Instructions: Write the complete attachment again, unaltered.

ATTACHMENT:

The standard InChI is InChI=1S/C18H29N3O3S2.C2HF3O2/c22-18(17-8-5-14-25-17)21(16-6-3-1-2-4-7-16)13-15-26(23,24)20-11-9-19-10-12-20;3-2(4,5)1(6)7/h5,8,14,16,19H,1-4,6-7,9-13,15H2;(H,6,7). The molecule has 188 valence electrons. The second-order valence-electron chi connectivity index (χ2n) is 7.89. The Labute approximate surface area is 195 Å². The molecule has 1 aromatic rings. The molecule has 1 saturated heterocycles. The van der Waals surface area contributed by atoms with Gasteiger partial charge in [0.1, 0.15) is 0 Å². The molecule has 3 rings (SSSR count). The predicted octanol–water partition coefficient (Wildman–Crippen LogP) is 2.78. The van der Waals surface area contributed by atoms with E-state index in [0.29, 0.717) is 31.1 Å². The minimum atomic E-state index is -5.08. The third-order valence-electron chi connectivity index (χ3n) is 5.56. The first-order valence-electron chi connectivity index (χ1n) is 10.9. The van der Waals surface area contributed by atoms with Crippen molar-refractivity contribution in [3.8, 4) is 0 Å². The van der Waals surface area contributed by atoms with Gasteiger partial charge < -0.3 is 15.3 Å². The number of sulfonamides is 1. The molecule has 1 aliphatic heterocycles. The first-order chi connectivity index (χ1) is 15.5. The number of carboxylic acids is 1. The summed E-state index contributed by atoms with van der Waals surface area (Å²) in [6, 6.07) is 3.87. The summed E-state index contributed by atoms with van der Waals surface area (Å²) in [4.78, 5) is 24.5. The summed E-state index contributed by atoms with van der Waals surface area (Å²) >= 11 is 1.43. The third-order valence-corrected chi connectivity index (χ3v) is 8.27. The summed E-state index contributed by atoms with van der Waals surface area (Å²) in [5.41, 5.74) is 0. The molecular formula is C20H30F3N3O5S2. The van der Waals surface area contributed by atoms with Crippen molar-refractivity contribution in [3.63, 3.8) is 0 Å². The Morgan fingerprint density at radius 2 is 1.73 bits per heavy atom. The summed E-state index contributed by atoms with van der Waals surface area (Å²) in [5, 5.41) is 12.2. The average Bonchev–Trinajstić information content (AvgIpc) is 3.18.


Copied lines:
The standard InChI is InChI=1S/C18H29N3O3S2.C2HF3O2/c22-18(17-8-5-14-25-17)21(16-6-3-1-2-4-7-16)13-15-26(23,24)20-11-9-19-10-12-20;3-2(4,5)1(6)7/h5,8,14,16,19H,1-4,6-7,9-13,15H2;(H,6,7). The molecule has 188 valence electrons. The second-order valence-electron chi connectivity index (χ2n) is 7.89. The Labute approximate surface area is 195 Å². The molecule has 1 aromatic rings. The molecule has 1 saturated heterocycles. The van der Waals surface area contributed by atoms with Gasteiger partial charge in [0.1, 0.15) is 0 Å². The molecule has 3 rings (SSSR count). The predicted octanol–water partition coefficient (Wildman–Crippen LogP) is 2.78. The van der Waals surface area contributed by atoms with E-state index in [0.29, 0.717) is 31.1 Å². The minimum atomic E-state index is -5.08. The third-order valence-electron chi connectivity index (χ3n) is 5.56. The first-order valence-electron chi connectivity index (χ1n) is 10.9. The van der Waals surface area contributed by atoms with Crippen molar-refractivity contribution in [3.8, 4) is 0 Å². The van der Waals surface area contributed by atoms with Gasteiger partial charge < -0.3 is 15.3 Å². The number of sulfonamides is 1. The molecule has 1 aliphatic heterocycles. The first-order chi connectivity index (χ1) is 15.5. The number of carboxylic acids is 1. The summed E-state index contributed by atoms with van der Waals surface area (Å²) in [6, 6.07) is 3.87. The summed E-state index contributed by atoms with van der Waals surface area (Å²) in [4.78, 5) is 24.5. The summed E-state index contributed by atoms with van der Waals surface area (Å²) >= 11 is 1.43. The third-order valence-corrected chi connectivity index (χ3v) is 8.27. The summed E-state index contributed by atoms with van der Waals surface area (Å²) in [5.41, 5.74) is 0. The molecular formula is C20H30F3N3O5S2. The van der Waals surface area contributed by atoms with Crippen molar-refractivity contribution in [3.63, 3.8) is 0 Å². The Morgan fingerprint density at radius 2 is 1.73 bits per heavy atom. The summed E-state index contributed by atoms with van der Waals surface area (Å²) in [5, 5.41) is 12.2. The average Bonchev–Trinajstić information content (AvgIpc) is 3.18.